A new history of Watergate, exploring the full scope of the scandal through the politicians, investigators, journalists, and informants who made it the most influential political event of our modern era.
... dazzling ... A lively writer, Graff explores the dramatic scope of the Watergate saga through its participants — politicians, investigators, journalists, whistle-blowers and, at center stage, Nixon himself ... With granular detail, Graff writes about the white-collar criminals, hatchet men and rogues who populated the outer circles of Nixon’s covert operations.
Based on existing primary and extensive secondary sources—the Nixon administration is one of the most documented in history—but no new interviews, this book succeeds in reprising the facts for those general readers unacquainted with them. Practicing historians will already recognize many of the incidents ... The 50th anniversary of the Watergate break-in in 2022 will undoubtedly witness an abundance of books with which to compare this work.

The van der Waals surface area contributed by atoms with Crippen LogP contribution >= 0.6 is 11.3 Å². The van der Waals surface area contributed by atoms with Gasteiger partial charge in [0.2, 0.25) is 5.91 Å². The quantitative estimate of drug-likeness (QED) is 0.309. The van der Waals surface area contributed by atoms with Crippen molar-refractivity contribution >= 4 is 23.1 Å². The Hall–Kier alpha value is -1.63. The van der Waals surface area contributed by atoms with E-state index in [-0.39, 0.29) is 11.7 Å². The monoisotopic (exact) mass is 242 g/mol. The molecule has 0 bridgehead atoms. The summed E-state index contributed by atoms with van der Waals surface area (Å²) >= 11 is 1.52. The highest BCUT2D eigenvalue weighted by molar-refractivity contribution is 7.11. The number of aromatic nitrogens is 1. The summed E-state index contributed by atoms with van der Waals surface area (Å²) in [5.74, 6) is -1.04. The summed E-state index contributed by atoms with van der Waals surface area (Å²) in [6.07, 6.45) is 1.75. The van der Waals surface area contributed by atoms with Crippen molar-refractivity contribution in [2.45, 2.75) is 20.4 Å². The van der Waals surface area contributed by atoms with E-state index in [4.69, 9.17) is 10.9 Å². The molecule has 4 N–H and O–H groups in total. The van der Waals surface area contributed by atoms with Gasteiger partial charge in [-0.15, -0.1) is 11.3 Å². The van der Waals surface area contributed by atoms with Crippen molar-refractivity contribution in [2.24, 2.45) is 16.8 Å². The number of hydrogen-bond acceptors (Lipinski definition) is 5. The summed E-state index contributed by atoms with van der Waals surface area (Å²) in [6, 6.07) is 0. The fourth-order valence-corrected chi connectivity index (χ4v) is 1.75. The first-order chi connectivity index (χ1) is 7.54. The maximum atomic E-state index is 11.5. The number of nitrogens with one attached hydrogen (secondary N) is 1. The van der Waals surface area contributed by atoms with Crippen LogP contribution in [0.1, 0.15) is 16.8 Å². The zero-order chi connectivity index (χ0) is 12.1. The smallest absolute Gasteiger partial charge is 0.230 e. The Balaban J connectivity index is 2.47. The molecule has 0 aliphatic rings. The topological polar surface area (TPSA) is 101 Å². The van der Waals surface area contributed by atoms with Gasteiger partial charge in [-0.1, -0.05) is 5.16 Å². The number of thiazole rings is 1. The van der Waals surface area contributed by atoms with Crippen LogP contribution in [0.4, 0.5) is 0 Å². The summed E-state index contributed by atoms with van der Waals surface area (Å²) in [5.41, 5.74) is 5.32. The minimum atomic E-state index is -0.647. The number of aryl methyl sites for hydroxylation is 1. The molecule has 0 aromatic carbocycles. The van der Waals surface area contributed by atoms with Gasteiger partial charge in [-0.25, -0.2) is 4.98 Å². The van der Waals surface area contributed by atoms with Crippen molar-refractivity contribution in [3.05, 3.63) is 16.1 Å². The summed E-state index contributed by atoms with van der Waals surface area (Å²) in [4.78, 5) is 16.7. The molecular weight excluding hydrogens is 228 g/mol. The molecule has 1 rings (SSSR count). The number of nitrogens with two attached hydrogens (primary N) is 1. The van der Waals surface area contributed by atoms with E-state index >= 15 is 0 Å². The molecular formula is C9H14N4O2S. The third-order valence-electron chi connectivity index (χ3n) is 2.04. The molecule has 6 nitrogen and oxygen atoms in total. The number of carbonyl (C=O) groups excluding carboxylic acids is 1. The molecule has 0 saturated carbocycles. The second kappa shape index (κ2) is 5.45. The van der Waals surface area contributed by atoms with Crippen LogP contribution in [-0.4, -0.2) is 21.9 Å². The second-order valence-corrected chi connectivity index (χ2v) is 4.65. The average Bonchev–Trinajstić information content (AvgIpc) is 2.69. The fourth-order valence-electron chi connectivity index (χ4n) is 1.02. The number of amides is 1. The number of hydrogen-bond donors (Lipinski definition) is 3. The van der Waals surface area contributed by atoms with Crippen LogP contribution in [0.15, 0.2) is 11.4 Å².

... a remarkably rich narrative with compelling characters, who range from criminal and flawed to tragic and heroic. As someone who played a small role in the drama while I was editing many of The Washington Post’s Watergate stories, I found that Graff convincingly populates and re-creates an extraordinary time in the history of the country and this city ... a challenging read at nearly 700 pages of text, detailing fast-paced, interlocking events over six years ... Yet, Graff succeeds in his stated mission to tell 'a more human story, one not filled with giants, villains, and heroes, but with flawed everyday people worried about their families, their careers, and their legacies.' The book is filled with apt sketches of its many characters, major and minor, from all the president’s men, and some of their spouses, to journalists, investigators, lawyers and members of Congress. It vividly re-creates all the key events, from Nixon’s overreaction to the revelation of the Pentagon Papers about the Vietnam War in June 1971 to his resignation in August 1974 ... Graff sprinkles his book with readable anecdotes and asides, some of them in the many footnotes dotting the bottoms of pages ... His book is weakest on the long-term impact of Watergate ... I’ve read a couple dozen books about Watergate, and I’ve written chapters about The Post’s Watergate investigation in two of my own books. I found Watergate: A New History to be engaging, informative and thought-provoking, more than earning its place on bookshelves alongside the old histories.